Giles was joined by Emma Perris, Lead Consultant and Louise Johnston, Customer Success Manager at expert HR system selection consultants Phase 3 to answer those important questions when it comes to buying HR tech:
- Do I need to change my HR system or stick with it?
- There’s so much choice. How should I start my search for a new vendor?
- What are the risks and costs?
- How to prepare the business case for a new system
- Preparing your selection process requirements, demos, and shortlist
- The common mistakes in selection and implementation and how to avoid them
For years now, here at Jobtrain we have been asked by clients and prospective clients about recommendations for HR systems and this is an area in which we have always remained agnostic. There are some brilliant HR Software providers out there so when we recently linked up with Phase 3, we were delighted to have the opportunity to talk to them about their 12-step process to selecting and implementing HR systems.
If organisations are unhappy with their HR System, is staying with their existing provider ever an option?
Before you look for a new supplier and go through the process, time and cost of implementing a new system, take a step back and review all the things that you did when you bought your current system. Look at what features and functionality you wanted from it and the benefits you expected to achieve and review where you are against your expectations. If your processes were going to change as a result of implementing your HR system, then again review if this happened or have you simply continued to follow your existing processes with a new piece of tech?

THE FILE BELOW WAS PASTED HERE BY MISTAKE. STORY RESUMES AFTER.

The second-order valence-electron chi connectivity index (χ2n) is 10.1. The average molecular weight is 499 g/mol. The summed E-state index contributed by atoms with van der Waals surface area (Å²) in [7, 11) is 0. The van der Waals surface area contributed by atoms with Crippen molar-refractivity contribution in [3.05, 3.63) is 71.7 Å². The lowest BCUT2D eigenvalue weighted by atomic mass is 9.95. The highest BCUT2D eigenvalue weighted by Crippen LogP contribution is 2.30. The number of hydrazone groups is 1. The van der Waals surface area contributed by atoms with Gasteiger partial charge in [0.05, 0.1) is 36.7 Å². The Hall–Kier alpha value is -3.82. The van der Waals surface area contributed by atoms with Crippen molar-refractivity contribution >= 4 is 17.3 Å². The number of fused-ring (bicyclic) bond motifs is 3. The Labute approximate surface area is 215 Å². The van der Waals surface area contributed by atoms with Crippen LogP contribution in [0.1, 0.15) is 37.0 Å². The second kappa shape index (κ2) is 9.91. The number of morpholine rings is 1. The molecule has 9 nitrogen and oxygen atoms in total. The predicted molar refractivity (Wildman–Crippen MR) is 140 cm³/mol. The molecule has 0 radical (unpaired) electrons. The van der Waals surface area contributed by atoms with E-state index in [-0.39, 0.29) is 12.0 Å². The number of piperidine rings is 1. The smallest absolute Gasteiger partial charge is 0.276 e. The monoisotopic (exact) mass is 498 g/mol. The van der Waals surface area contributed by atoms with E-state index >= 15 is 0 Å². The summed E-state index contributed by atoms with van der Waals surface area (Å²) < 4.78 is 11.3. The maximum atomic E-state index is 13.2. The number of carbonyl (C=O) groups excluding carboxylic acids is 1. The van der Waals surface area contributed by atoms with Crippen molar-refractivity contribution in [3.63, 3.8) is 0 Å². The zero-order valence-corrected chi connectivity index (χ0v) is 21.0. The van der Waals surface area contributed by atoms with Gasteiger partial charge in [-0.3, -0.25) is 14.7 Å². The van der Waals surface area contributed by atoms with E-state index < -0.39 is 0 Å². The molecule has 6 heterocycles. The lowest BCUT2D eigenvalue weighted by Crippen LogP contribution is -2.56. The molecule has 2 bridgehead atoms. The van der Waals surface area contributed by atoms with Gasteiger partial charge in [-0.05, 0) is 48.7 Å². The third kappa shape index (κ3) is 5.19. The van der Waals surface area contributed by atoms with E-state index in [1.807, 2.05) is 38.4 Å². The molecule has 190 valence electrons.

We recommend a system health check with your existing supplier, basically, a benchmarking exercise to measure where you are against your original expectations. If you have a Client Success Manager, ask them openly about the performance of your HR system and ask them to do a system review for you. They should be able to look at an ideal setup for your organisation and compare this with how you are using your system. Also ask if they have any best practice feedback from other organisations who have success from using the platform.
If a new provider is the way forward, how do you go about creating a business case?
There are a few key points to consider here and the first is understanding the appetite for change internally. If your system has failed to deliver because you did not have the right stakeholder engagement from the start, then this is something you need to ensure is in place the next time round. Setting your goals and objectives will also be key to demonstrate measurable results from implementing a new system. Think about compatibility between your different systems, if you are looking for a standalone system then your selection process will be much easier but consider what integrations you will need and how the systems will talk to each other. You need to think about qualitative benefits that are going to justify that investment.